Graph illustration of typical CRI values

CRI: understanding the Color Rendering Index

Occasionally we cover topics incidental to lighting, but not directly related to light sensitivity.  This is one of those topics.

If you’ve shopped for LED bulbs you might have seen the Color Rendering Index (“CRI”) scores advertised prominently on retail packaging.  CRI is a measurement relating to how well a light source accurately renders nearby colored objects.  A perfect score of 100 is generally only achieved by old-school incandescent bulbs, halogen light bulbs and sunlight.  These old-school light sources receive a perfect score because the light they emit is actually a properly balanced mixture of all colors, even though the combination of colors makes it appear a neutral white to your eyes (fun fact: a rainbow is actually all those colors separated).

LEDs are tremendously efficient but they don’t emit a balanced mixture of all colors.  Instead, they usually emit high levels of blue light and an absence of all others colors.  To overcome this limitation, manufacturers coat LEDs with special phosphors to absorb some of the blue light and convert it to green and red through fluorescence.  These coatings help balance out the light, but they don’t work perfectly, resulting in insufficient strength of some colors.  If a bulb fails to emit sufficient strength of a specific color, then a nearby object of that same color will appear discolored.  For example, if a bulb emits low levels of red, then nearby objects containing any shades of red will appear discolored.

How the CRI is calculated

Despite its shortcomings the standard CRI is Ra (we won’t confuse you with other upcoming standards, yet).  The RCRI is made up of 15 colors (R1-R15).  The CRI score itself is calculated by averaging the scores of only the first eight colors (R1-R8), which are a variety of unsaturated, pastel colors.  Colors R9-R15 are not calculated into the CRI score, but are still very important for color performance and may be measured individually.

The full list of CRI Rcolors are as follows.

R1 – Light greyish red
R2 – Dark greyish yellow
R3 – Strong yellow green
R4 – Moderate yellowish green
R5 – Light bluish green
R6 – Light blue
R7 – Light violet
R8 – Light reddish purple
R9 – Strong red
R10 – Strong yellow
R11 – Strong green
R12 – Strong blue
R13 – Light yellowish pink
R14 – Moderate olive green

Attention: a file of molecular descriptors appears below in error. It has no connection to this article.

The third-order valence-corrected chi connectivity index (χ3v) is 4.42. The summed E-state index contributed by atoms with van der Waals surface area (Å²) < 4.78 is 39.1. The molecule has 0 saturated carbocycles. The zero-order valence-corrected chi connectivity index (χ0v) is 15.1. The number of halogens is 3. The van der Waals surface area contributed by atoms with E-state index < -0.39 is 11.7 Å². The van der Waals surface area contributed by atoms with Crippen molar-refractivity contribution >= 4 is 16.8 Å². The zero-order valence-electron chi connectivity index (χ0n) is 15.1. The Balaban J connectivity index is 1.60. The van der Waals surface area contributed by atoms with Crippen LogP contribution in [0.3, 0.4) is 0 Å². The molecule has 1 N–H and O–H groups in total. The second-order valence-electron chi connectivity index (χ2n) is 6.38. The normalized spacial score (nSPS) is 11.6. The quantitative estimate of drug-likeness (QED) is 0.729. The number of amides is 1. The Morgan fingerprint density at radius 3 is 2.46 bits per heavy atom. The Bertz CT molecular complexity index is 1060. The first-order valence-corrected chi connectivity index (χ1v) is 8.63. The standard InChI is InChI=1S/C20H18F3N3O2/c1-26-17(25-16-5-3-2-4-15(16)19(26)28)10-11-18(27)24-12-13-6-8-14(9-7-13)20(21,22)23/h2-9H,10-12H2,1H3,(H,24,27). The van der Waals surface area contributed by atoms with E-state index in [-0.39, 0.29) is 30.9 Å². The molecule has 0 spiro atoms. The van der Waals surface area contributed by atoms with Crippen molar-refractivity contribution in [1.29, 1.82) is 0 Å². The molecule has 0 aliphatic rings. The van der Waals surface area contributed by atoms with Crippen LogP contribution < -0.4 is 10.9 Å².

R15 – Asian skin color

The R9-R15 scores play an important role in how a bulb will perform.  Specifically, the strong red (R9) often scores poorly in modern LED bulbs.  A poor strong red (R9) score will have a profound impact on the appearance of nearby objects as so many include subtle shades of red.

Smart shopping using CRI

Trying to shop for good quality LED bulbs is a bit of an effort using a patchwork of information.  As such, there are a few things to keep in mind.

A very good CRI score of 90 or higher means that not only are R1-R8 scores good, but usually the R9-R15 will also be quite good, too.  Importantly, with CRI scores of 90 or higher the more troublesome R9 red usually reaches a respectable 60 or higher.

For lower CRI scores in the range of 80-85, the R9-R15 usually don’t correlate as closely and may perform quite poorly.  Furthermore, the R9 red scores can dip to less than 20, leaving objects nearby the light bulb looking obviously discolored.

Be extremely wary of purchasing LED light bulbs without any indication as to how it scores on the CRI.  Marketing departments will certainly use a high CRI score to promote their products.  An absence of CRI scores will almost invariably mean the bulb has poor or inconsistent color performance.

Occasionally you’ll come across bulbs with an Energy Star logo on the packaging, but no CRI score.  Good news.  That Energy Star logo means much more than just energy efficiency.  To be certified Energy Star, light bulbs also need to adhere to a set of minimum performance requirements, including CRI.  The specification (as of January 2017) requires that all Energy Star bulbs have a CRI score of 80 or higher and an R9 red score of higher than zero.  Full stop.  That’s the minimum.  Unfortunately, the minimum won’t impress anyone.

Where things get interesting is that less efficient bulbs can still gain Energy Star certification if they achieve a higher CRI score.  For example, an omnidirection bulb (emits light in all directions) that has energy efficiency between 70 and 79 lumens per watt (“lm/W”) must have a CRI equal to or greater than 90.  A directional bulb that has an energy efficiency of 61-69 lm/W must also have a CRI equal to or greater than 90.  Both lumens and actual watts consumed will be on the packaging, so do some quick math to figure out whether the bulb falls into this range.  Sadly, the required minimum R9 red score is not elevated on less efficient bulbs, though as mentioned above R9 performance is usually relatively good on bulbs with CRI of 90 or higher.

Be mindful of marketing departments interfering with the usefulness of the CRI.  A CRI score ‘up to’ provides no helpful information whatsoever.  A CRI score of equal to or ‘greater than’ is helpful as it assures purchasers a minimum level of color accuracy.

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